An estimated $8 billion is needed annually to provide appropriate contraceptive services to all women in the developing world. But money is only half of the equation. Sound policies and effective programs must be in place to make sure the money is well spent—that is, spent efficiently, on sound interventions informed by the best and latest evidence.

Focusing on how organizations spend funds requires understanding how resource allocation decisions and policy choices play out on the ground at the country level. For a U.S.-based foundation with limited staff capacity and no physical presence in the developing world, this is no easy feat.

A few years ago, the Hewlett Foundation realized that supporting national or sub-national advocacy within the Global South required a new grant-making strategy and partners. The foundation worked with the Tides Foundation to launch the Money Well Spent initiative in 2009. The initiative was intended to support advocacy and policy-related activities to solve specific problems that hinder the efficiency and effectiveness of spending in the family planning and reproductive health sector.

From the 151 initial letters-of-interest received, Hewlett selected six projects for funding in August 2009. The projects shared a focus on sub-Saharan Africa, but represented a wide diversity of scale, context, and approach. Three of these projects inform this essay: Pathfinder International’s Tanzania office’s work to encourage districts to fund family planning and reproductive health services; Gender Action’s advocacy to eliminate user fees based on evidence of their impact on women’s access to services in Cameroon and Uganda; and Ipas’s projects in Malawi and Nigeria to demonstrate the cost savings associated with shifting from treating complications of unsafe abortion to providing safe abortion care. These three best illustrate the issues we wish to explore here: the relationships between a US-based funder, international non-governmental organizations (INGO) intermediaries, and local NGOs, and the use of locally generated evidence in support of advocacy.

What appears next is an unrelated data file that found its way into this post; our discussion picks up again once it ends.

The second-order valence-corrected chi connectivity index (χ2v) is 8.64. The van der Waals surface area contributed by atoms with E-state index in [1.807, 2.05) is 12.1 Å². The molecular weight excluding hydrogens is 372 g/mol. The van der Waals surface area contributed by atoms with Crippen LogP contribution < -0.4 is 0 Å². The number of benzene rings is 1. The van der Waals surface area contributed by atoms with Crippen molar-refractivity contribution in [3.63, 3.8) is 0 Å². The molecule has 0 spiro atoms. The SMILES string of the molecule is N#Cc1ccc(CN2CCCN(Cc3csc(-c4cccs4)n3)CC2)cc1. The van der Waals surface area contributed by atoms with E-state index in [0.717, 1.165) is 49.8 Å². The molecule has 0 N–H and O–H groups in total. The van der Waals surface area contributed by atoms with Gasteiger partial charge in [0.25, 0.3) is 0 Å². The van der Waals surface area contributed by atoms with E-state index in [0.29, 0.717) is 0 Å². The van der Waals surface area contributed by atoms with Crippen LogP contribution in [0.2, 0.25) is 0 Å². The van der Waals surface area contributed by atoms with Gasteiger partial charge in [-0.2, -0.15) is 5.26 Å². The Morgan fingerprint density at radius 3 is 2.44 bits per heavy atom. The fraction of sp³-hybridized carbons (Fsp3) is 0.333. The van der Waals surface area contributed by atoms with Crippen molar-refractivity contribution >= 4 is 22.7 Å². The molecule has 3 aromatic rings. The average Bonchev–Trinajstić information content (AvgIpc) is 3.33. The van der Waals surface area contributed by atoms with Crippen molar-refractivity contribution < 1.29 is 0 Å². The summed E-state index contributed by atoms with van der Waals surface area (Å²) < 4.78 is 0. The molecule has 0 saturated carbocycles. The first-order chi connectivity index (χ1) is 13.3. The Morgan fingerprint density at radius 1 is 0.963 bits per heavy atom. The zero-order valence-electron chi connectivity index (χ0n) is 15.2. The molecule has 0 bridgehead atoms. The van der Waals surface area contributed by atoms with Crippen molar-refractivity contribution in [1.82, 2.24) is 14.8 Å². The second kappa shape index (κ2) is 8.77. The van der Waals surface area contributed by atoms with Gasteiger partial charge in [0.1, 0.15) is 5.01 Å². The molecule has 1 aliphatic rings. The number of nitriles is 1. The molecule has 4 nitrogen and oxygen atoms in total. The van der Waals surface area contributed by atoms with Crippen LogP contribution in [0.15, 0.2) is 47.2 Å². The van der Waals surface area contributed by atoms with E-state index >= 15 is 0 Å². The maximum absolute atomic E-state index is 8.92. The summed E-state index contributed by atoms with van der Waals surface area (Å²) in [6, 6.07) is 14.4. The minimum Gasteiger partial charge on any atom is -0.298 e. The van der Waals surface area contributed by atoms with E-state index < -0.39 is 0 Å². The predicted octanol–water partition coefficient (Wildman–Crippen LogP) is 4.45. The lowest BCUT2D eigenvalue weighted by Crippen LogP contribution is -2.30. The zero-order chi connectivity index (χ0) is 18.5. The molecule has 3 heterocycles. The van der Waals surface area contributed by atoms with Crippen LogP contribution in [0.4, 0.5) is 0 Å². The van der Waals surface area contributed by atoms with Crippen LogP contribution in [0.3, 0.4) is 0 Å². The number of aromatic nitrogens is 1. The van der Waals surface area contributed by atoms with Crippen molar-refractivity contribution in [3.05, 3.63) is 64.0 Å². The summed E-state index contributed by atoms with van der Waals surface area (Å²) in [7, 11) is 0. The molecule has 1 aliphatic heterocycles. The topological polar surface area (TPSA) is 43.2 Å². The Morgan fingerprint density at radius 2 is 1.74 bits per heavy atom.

Work plans are not holy writ.

A savvy advocate knows that success requires constant adjustment. But savvy advocates need room to maneuver. Hewlett’s flexibility and learning focus gave grantees “permission” to move quickly to take advantage of opportunities and adapt to changing contexts. Hewlett chose the Aspen Planning and Evaluation Program as an evaluation partner because of its focus on helping clients adapt and learn. Ongoing developmental evaluation—an assessment that evolves along with the project evaluated—can help organizations determine when a shift in tactics may be necessary and present their analysis to funders for approval. Funders’ own understanding of the context, gathered for example through site visits, can make them more willing to approve or even recommend changes in work plans.

Learning may be the primary objective of a developmental evaluation, but accountability remains essential. The funder’s flexibility alleviates but does not eliminate the tension between the two.

For country-level advocacy, local knowledge is critical.